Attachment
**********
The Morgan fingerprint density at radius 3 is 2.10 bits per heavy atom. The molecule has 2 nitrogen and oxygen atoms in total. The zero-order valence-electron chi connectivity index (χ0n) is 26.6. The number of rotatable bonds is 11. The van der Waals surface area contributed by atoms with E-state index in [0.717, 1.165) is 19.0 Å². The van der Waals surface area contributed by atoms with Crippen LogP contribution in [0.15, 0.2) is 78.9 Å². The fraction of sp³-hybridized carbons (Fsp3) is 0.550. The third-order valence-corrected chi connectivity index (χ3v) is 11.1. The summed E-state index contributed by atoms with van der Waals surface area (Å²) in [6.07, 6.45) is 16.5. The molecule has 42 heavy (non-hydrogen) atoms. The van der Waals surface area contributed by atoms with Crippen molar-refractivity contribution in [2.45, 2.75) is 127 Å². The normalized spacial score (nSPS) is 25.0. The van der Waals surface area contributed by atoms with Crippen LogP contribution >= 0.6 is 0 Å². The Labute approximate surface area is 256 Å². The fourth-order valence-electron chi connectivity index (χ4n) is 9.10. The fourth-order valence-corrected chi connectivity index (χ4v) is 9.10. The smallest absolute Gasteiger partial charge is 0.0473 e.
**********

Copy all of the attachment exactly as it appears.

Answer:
The Morgan fingerprint density at radius 3 is 2.10 bits per heavy atom. The molecule has 2 nitrogen and oxygen atoms in total. The zero-order valence-electron chi connectivity index (χ0n) is 26.6. The number of rotatable bonds is 11. The van der Waals surface area contributed by atoms with E-state index in [0.717, 1.165) is 19.0 Å². The van der Waals surface area contributed by atoms with Crippen LogP contribution in [0.15, 0.2) is 78.9 Å². The fraction of sp³-hybridized carbons (Fsp3) is 0.550. The third-order valence-corrected chi connectivity index (χ3v) is 11.1. The summed E-state index contributed by atoms with van der Waals surface area (Å²) in [6.07, 6.45) is 16.5. The molecule has 42 heavy (non-hydrogen) atoms. The van der Waals surface area contributed by atoms with Crippen molar-refractivity contribution in [2.45, 2.75) is 127 Å². The normalized spacial score (nSPS) is 25.0. The van der Waals surface area contributed by atoms with Crippen LogP contribution >= 0.6 is 0 Å². The Labute approximate surface area is 256 Å². The fourth-order valence-electron chi connectivity index (χ4n) is 9.10. The fourth-order valence-corrected chi connectivity index (χ4v) is 9.10. The smallest absolute Gasteiger partial charge is 0.0473 e.